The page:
Thursday, December 4, 2014

Singapore-Style Academic Freedom

Inside Higher Ed
December 4th, 2014

The potential for Western universities to forge links with Singapore is growing, but they should not take a “normative approach” on freedom of expression in the city state, according to the president of Nanyang Technological University.
Bertil Andersson spoke to Times Higher Education in London when he was part of a delegation led by Singapore’s president, Tony Tan, on the nation’s first state visit to the UK.
NTU, which has recently seen a dramatic rise in its global rankings positions and citation impact scores, has opened a medical school in Singapore in a joint venture with Imperial College London. The partnership “may be one of the most spectacular academic joint ventures in today’s world," according to  Andersson, a Swede who is a member of the board of trustees of the Nobel Foundation.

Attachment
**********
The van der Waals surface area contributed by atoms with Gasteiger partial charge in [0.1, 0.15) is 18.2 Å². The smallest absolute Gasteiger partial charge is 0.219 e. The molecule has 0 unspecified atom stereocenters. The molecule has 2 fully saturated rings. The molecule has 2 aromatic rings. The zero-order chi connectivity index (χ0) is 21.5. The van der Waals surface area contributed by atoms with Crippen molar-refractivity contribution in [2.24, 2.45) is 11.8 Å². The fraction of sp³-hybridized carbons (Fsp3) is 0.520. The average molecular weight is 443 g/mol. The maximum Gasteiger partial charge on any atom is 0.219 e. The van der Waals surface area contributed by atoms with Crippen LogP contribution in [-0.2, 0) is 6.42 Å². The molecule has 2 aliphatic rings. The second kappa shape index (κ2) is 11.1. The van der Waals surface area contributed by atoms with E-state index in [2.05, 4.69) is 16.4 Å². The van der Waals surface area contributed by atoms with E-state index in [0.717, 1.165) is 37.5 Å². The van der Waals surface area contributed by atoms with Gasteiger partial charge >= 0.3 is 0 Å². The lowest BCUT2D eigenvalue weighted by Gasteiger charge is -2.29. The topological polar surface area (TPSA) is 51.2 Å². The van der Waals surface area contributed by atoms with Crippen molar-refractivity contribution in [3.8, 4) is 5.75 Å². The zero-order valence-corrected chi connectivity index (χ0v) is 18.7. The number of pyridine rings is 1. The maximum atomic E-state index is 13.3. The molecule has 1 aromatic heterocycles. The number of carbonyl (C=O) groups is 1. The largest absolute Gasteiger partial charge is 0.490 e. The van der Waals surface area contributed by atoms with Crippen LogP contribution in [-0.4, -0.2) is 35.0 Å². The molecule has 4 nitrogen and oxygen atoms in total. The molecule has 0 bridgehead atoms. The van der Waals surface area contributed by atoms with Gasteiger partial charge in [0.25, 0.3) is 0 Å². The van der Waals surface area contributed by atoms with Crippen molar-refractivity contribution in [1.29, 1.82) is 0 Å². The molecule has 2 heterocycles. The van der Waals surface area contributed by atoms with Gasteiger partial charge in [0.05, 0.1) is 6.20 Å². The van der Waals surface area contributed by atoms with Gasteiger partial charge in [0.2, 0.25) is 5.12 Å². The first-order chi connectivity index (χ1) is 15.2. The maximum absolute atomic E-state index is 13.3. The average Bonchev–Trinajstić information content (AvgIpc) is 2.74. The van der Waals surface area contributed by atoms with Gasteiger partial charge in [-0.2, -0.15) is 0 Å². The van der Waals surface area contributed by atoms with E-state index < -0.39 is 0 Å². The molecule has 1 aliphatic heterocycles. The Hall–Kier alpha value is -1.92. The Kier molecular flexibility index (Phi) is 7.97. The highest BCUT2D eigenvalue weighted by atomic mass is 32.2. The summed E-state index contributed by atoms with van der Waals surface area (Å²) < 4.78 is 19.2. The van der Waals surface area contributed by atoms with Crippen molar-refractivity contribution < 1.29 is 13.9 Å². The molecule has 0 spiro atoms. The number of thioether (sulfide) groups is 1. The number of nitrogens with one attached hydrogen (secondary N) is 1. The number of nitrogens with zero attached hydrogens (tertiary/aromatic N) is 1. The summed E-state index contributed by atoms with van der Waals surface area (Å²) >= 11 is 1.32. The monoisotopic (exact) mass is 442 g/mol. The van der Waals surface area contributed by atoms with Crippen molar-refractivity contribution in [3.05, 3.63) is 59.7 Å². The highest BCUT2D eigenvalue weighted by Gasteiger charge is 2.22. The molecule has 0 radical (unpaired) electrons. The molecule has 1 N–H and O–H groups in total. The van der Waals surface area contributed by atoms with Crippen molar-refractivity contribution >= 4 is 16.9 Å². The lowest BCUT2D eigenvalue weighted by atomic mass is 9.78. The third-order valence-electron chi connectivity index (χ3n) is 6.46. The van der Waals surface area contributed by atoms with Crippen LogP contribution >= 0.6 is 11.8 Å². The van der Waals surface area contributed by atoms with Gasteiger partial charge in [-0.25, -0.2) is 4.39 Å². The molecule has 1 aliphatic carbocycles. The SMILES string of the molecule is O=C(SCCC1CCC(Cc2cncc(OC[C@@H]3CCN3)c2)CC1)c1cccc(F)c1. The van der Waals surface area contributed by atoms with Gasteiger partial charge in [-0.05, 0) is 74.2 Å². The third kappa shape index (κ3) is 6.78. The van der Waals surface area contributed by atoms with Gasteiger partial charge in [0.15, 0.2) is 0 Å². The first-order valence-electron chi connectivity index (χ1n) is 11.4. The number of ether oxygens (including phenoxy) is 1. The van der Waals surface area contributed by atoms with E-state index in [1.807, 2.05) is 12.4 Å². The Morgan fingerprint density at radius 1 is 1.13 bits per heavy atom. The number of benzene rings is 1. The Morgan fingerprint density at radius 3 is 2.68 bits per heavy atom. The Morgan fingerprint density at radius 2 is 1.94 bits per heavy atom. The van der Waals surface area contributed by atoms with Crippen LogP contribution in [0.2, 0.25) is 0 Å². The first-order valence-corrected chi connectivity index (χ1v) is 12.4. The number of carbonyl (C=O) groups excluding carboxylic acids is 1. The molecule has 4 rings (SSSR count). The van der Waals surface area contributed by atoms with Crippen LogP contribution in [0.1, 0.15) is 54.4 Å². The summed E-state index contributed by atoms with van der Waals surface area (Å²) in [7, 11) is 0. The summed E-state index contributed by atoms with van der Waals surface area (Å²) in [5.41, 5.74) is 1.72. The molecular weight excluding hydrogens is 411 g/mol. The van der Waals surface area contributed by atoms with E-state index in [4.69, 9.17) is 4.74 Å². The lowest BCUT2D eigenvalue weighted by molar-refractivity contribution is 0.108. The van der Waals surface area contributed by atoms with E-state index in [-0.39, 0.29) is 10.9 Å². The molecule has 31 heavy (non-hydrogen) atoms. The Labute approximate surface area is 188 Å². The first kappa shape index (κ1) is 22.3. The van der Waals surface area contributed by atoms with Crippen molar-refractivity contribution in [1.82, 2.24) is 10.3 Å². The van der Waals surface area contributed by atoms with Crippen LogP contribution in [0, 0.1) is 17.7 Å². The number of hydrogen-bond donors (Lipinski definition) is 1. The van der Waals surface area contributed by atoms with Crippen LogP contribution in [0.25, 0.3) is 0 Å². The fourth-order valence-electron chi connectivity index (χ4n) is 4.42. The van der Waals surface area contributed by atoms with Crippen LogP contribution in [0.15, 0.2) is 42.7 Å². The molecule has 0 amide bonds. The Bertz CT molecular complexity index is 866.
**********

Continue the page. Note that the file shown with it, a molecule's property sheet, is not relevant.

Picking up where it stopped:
In terms of academic freedom in Singapore, Yale-NUS College, a liberal arts institution opened in 2011 by the U.S. college and the National University of Singapore, has prompted concerns about freedom of expression from some Yale staff. In 2012, Yale academics voted in support of a motion raising concerns about the “history of lack of respect for civil and political rights in the state of Singapore,” where homosexuality is illegal and there are limitations on rights to free speech and public assembly.

No comments:

Post a Comment

To eliminate spam comments at restricted to registered users. Additionally, all posts are moderated to further prevent spam and off topic discourse. We strive to post all on topic comments.